Chapter 13 Debtor Not Required to Include Monthly Social Security Benefits in Chapter 13 Plan as Projected Disposable Income

by Craig Andresen, Minneapolis, MN, Bankruptcy Attorney

October 29, 2012

The U.S. Court of Appeals, Tenth Circuit, recently held that a bankruptcy debtor’s chapter 13 plan is not required to take Social Security benefits into account in calculating monthly “projected disposable income” under section 1325(b)(1).  The court also held that it was not bad faith to exclude such income from the calculation of monthly payment amounts under a chapter 13 plan.  The National Association of Consumer Bankruptcy Attorneys filed an amicus brief with the court in the case.

In re Cranmer, No. 12-4002 (10th Cir. Oct. 24, 2012), involved a chapter 13 debtor who excluded his $1,940.00 monthly social security benefits from total monthly disposable income, as allowed by section 101(10A), from his means test Form B22C.  He also excluded a portion of this $1,940.00 from his Schedule I and J, which is used to calculate how much a debtor can afford to contribute to his monthly chapter 13 plan payment.

By doing so, the debtor proposed to keep a portion of the $1,940.00 even though his monthly budget showed he could afford to pay that portion into his chapter 13 plan for distribution to creditors.

The chapter 13 trustee objected based upon section 1325(b)(1)’s projected monthly income requirement.  The bankruptcy court agreed with the trustee that social security should be included in projected disposable income.  The bankruptcy court also held that it was bad faith for the debtor to attempt to exclude it.  On appeal, the district court reversed, and the trustee appealed.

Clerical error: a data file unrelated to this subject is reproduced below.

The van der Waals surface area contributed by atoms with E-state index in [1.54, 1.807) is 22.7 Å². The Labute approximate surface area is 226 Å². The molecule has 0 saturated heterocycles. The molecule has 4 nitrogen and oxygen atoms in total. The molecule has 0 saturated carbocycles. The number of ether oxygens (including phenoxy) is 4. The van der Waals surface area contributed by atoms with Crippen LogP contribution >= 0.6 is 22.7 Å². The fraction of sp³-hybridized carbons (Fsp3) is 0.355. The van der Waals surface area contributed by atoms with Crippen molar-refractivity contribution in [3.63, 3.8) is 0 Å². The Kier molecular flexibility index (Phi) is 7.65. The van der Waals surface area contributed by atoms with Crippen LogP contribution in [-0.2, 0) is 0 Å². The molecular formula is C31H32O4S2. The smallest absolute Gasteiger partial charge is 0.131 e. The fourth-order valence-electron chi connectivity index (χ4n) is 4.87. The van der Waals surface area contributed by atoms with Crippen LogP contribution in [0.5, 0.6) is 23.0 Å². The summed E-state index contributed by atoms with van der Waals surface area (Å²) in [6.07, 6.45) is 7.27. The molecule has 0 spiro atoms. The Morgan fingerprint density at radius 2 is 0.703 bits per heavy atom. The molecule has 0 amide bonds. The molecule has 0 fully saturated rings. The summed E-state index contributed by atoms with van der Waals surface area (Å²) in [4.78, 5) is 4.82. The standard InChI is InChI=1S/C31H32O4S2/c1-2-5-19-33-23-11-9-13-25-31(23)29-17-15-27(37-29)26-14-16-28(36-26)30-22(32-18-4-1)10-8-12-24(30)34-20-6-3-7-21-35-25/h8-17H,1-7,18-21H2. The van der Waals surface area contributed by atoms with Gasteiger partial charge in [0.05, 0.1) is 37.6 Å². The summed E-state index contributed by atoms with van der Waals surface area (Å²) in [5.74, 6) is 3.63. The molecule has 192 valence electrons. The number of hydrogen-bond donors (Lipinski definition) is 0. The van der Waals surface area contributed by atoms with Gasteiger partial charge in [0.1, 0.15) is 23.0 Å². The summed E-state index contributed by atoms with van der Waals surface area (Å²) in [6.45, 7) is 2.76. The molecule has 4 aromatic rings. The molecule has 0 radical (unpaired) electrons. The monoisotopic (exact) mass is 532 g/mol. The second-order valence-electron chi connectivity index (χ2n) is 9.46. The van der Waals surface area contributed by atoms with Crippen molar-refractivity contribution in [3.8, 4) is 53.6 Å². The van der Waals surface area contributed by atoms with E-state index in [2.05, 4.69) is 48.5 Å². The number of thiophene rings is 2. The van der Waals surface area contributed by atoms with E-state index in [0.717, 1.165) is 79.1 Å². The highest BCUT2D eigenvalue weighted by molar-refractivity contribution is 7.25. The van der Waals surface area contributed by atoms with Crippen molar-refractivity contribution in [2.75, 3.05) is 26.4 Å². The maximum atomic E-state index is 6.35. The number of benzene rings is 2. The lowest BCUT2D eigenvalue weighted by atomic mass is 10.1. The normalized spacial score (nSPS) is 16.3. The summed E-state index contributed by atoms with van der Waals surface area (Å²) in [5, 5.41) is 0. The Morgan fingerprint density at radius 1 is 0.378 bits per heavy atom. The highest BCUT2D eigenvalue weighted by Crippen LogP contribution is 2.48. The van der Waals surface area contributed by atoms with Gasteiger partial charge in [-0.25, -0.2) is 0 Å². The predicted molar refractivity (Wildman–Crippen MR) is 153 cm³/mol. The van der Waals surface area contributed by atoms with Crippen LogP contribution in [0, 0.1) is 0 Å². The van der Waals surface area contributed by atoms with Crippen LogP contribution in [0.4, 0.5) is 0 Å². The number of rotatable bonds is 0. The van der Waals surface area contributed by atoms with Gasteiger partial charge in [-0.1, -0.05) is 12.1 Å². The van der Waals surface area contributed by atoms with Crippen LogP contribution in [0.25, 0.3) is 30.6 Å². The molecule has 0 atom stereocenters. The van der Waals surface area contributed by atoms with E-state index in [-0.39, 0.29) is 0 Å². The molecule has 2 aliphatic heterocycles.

The Tenth Circuit Court of Appeals upheld the district court.  It noted that section 1325(b)(2) defines “projected disposable income” as “current monthly income” minus amounts needed to be expended for the debtor’s support.  However, section 101(10A) defines “current monthly income” as income the debtor receives from all sources, excluding social security income as mandated by section 101(10B).  The appeals court held that the plain language of the bankruptcy code excluded social security from the definition of disposable income to be paid into a chapter 13 plan.

The appeals court also stated that the U.S. Supreme Court’s ruling in Hamilton v. Lanning, 130 S.Ct. 2464 (2010), supported this conclusion.  The debtor’s receipt of monthy social security benefits was fully known at the time of the filing of the bankruptcy.  Rather than constituting a change in circumstances, the social security was simply excluded from projected disposable income.  Furthermore, a debtor’s proposal to exclude exempt funds from disposable monthly income could not be grounds for a finding of bad faith.

Image credit: DonkeyHotey’s photostream.

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Craig W. Andresen is a consumer bankruptcy lawyer in Bloomington, Minnesota, with 22 years’ experience in consumer and small business bankruptcy cases. He is the Minnesota chair of the National Association of Consumer Bankruptcy Attorneys, and is a member of the Minnesota State Bar Association’s Bankruptcy Section. Mr. Andresen lectures often on the topic of consumer bankruptcy at local and national legal seminars.

Last modified: October 29, 2012